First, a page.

During the coming week, several police officials kept proceeding to clear the place using teargas and water cannons. The activists, however, kept resisting and organized even more sit-in protests in the park, which were highly supported by civilian assistants and backed by all kinds of people with different backgrounds. It was also during these eviction attempts, on the 28th of May, that the Lady in Red inadvertently became the symbol for the peaceful protests in Turkey.

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However, in the evening of Friday, the 31th May, the whole world witnessed the first dramatic riots, the so-called Gas Festival. While CNN Turk showed a documentation about penguins in Alaska, CNN International broadcasted the violent clashes in the streets of Istanbul, Ankara, Izmir, Mersin and several other cities in Turkey, which resulted in large numbers of injuries among the protestors due to polices’ excessive use of teargas and watercannons.  The penguins, among others, have become a symbolic inspiration for several thwarting artworks.

The outrageous brutality against the sit-in protests against the park’s demolition led to a strong nationwide solidarity among all levels of the population; another new phenomenon which was rather unknown to Turkish citizens, as people of different religious, social and ethnic background rather tend not to mix. These events’ underlying ideology, however, is neither related to religion nor to social classes or ethnic backgrounds, it is simply the united call for a liberalization of the democracy in Turkey.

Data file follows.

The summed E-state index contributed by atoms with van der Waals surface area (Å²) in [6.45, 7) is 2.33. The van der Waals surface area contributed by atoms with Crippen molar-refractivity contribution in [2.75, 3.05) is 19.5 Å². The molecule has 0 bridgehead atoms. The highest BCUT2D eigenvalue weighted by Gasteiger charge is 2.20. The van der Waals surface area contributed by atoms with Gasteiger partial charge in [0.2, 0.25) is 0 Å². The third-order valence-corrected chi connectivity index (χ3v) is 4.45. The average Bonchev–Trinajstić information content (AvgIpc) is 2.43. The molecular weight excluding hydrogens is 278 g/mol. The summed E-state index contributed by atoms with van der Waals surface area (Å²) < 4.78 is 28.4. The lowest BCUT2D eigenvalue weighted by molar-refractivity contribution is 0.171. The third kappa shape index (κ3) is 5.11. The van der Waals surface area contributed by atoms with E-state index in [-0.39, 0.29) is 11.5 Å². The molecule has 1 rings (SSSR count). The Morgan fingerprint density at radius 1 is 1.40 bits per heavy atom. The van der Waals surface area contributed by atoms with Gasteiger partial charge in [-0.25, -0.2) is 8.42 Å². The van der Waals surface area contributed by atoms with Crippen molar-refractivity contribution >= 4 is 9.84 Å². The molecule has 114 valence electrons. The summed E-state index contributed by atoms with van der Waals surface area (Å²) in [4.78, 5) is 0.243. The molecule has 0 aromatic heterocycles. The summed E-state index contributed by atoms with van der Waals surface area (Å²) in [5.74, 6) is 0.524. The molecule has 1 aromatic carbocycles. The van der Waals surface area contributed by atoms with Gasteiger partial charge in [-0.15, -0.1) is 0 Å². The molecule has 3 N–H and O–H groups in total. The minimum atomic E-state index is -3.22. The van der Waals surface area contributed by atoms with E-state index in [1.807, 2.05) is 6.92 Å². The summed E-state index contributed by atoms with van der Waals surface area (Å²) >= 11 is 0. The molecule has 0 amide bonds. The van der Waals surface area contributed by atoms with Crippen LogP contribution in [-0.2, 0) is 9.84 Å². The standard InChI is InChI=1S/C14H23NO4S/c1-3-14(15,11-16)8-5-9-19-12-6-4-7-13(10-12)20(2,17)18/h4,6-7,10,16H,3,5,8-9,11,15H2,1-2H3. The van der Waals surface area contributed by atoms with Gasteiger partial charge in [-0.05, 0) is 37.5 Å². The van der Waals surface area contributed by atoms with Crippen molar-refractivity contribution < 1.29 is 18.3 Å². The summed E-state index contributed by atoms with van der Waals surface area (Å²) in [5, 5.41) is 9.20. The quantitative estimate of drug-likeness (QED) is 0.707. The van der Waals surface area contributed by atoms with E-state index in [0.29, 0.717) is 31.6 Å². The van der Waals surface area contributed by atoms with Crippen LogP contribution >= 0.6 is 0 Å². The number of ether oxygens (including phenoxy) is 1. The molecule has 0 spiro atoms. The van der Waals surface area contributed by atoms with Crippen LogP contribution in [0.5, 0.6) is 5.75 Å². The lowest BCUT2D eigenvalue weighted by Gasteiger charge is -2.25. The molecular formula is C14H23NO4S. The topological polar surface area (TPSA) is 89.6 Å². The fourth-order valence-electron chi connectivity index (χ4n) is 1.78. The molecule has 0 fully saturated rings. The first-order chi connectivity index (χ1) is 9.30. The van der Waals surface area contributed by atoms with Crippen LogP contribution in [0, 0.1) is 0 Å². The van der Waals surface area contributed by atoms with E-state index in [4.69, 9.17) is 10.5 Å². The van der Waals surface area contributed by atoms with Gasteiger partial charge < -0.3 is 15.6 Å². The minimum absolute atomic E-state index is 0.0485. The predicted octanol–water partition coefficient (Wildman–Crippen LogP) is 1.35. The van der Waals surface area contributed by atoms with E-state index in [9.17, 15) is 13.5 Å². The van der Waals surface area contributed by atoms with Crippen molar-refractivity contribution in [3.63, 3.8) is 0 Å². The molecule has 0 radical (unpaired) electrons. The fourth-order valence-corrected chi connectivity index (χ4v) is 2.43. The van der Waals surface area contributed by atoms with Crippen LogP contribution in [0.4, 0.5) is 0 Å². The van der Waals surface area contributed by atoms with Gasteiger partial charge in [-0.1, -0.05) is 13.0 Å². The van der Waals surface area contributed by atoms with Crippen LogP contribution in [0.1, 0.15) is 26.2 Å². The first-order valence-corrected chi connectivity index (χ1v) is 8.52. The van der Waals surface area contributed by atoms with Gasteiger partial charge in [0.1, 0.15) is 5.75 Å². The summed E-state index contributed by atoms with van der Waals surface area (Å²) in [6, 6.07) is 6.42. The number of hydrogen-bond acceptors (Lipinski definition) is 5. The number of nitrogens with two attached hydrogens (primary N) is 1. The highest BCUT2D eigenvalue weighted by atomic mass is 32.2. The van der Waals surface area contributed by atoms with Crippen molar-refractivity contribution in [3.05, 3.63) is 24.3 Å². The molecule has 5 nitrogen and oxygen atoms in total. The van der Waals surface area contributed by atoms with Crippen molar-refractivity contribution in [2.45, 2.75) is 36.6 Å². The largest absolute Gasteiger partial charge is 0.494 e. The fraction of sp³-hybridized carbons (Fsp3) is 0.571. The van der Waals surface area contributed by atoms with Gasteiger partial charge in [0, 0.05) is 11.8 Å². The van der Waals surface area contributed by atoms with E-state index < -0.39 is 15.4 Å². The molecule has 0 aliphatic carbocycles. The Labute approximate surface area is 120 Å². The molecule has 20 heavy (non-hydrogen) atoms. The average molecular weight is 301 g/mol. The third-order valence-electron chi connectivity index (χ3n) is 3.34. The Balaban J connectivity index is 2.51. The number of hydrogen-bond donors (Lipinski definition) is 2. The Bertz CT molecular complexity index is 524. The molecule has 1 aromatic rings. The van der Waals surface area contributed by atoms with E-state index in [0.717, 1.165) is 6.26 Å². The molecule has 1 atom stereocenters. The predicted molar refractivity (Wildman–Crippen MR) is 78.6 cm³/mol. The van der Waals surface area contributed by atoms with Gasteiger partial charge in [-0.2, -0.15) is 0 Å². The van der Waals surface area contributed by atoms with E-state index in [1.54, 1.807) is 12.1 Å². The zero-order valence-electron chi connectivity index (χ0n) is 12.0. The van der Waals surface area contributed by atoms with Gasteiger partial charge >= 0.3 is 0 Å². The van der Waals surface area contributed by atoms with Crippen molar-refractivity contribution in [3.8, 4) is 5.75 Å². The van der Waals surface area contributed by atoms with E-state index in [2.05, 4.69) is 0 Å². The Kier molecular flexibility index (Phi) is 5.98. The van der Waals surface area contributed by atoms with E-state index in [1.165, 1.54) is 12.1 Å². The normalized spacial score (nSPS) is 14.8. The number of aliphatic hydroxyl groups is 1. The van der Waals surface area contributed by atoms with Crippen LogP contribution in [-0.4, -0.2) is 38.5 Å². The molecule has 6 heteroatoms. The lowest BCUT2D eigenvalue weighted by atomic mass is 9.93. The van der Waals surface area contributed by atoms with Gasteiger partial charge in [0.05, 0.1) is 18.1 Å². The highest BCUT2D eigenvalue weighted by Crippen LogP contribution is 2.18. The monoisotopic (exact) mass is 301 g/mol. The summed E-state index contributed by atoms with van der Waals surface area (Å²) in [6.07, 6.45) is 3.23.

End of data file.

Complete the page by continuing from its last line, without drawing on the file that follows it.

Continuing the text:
indexIn accordance with just this ideology, on the very next day, June 1, early in the morning, thousands of protestors started marching from the Asian side of Istanbul across the Bosphorus Bridge towards the Taksim-square. Certainly a memorable appearance, that also had never been encountered before: The three big rival Turkish football teams (Galatasaray, Fenerbahce and Besiktas) marching united for one common goal amongst Turkish, Kurdish, leftists, islamists, secular and conservative protestors. What a message!

Within the next two weeks the now so-called Capulcus – a creation from Turkish Prime Minister Recep Tayyip Erdoğan, who dismissed the protestors as “a few çapulcu” (looters) on 2 June, which the protestors re-coined to the derivative “chapulling”, meaning “fighting for your rights” – barricaded the streets around Gezi Park and Taksim Square and occupied the area by building up a camp with an own infrastructure. The atmosphere during these days was very peaceful and kind of festival-like. Several imaginative civilians provided the mainly young protestors with medical care, food and mental support.